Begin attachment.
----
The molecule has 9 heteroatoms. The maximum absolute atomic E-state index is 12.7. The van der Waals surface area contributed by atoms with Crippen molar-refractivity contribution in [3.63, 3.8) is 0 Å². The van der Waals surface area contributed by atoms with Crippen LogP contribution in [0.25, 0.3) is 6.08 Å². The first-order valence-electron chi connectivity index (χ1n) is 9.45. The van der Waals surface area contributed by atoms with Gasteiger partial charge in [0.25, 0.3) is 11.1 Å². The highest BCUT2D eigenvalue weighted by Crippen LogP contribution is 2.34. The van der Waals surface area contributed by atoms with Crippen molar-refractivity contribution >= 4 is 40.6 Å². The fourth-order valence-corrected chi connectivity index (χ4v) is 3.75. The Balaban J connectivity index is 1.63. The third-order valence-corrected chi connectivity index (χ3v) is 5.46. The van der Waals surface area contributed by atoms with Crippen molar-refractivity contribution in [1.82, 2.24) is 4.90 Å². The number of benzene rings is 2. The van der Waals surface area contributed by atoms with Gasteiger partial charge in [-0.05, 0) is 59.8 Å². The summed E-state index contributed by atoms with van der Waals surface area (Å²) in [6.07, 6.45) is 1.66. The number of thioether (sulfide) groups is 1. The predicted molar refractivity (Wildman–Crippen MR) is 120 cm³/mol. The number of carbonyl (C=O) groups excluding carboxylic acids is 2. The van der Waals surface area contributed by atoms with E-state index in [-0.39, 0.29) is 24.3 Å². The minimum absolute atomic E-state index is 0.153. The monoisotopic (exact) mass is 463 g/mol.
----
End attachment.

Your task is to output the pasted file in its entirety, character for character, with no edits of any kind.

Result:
The molecule has 9 heteroatoms. The maximum absolute atomic E-state index is 12.7. The van der Waals surface area contributed by atoms with Crippen molar-refractivity contribution in [3.63, 3.8) is 0 Å². The van der Waals surface area contributed by atoms with Crippen LogP contribution in [0.25, 0.3) is 6.08 Å². The first-order valence-electron chi connectivity index (χ1n) is 9.45. The van der Waals surface area contributed by atoms with Gasteiger partial charge in [0.25, 0.3) is 11.1 Å². The highest BCUT2D eigenvalue weighted by Crippen LogP contribution is 2.34. The van der Waals surface area contributed by atoms with Crippen molar-refractivity contribution >= 4 is 40.6 Å². The fourth-order valence-corrected chi connectivity index (χ4v) is 3.75. The Balaban J connectivity index is 1.63. The third-order valence-corrected chi connectivity index (χ3v) is 5.46. The van der Waals surface area contributed by atoms with Crippen molar-refractivity contribution in [1.82, 2.24) is 4.90 Å². The number of benzene rings is 2. The van der Waals surface area contributed by atoms with Gasteiger partial charge in [-0.05, 0) is 59.8 Å². The summed E-state index contributed by atoms with van der Waals surface area (Å²) in [6.07, 6.45) is 1.66. The number of thioether (sulfide) groups is 1. The predicted molar refractivity (Wildman–Crippen MR) is 120 cm³/mol. The number of carbonyl (C=O) groups excluding carboxylic acids is 2. The van der Waals surface area contributed by atoms with E-state index in [-0.39, 0.29) is 24.3 Å². The minimum absolute atomic E-state index is 0.153. The monoisotopic (exact) mass is 463 g/mol.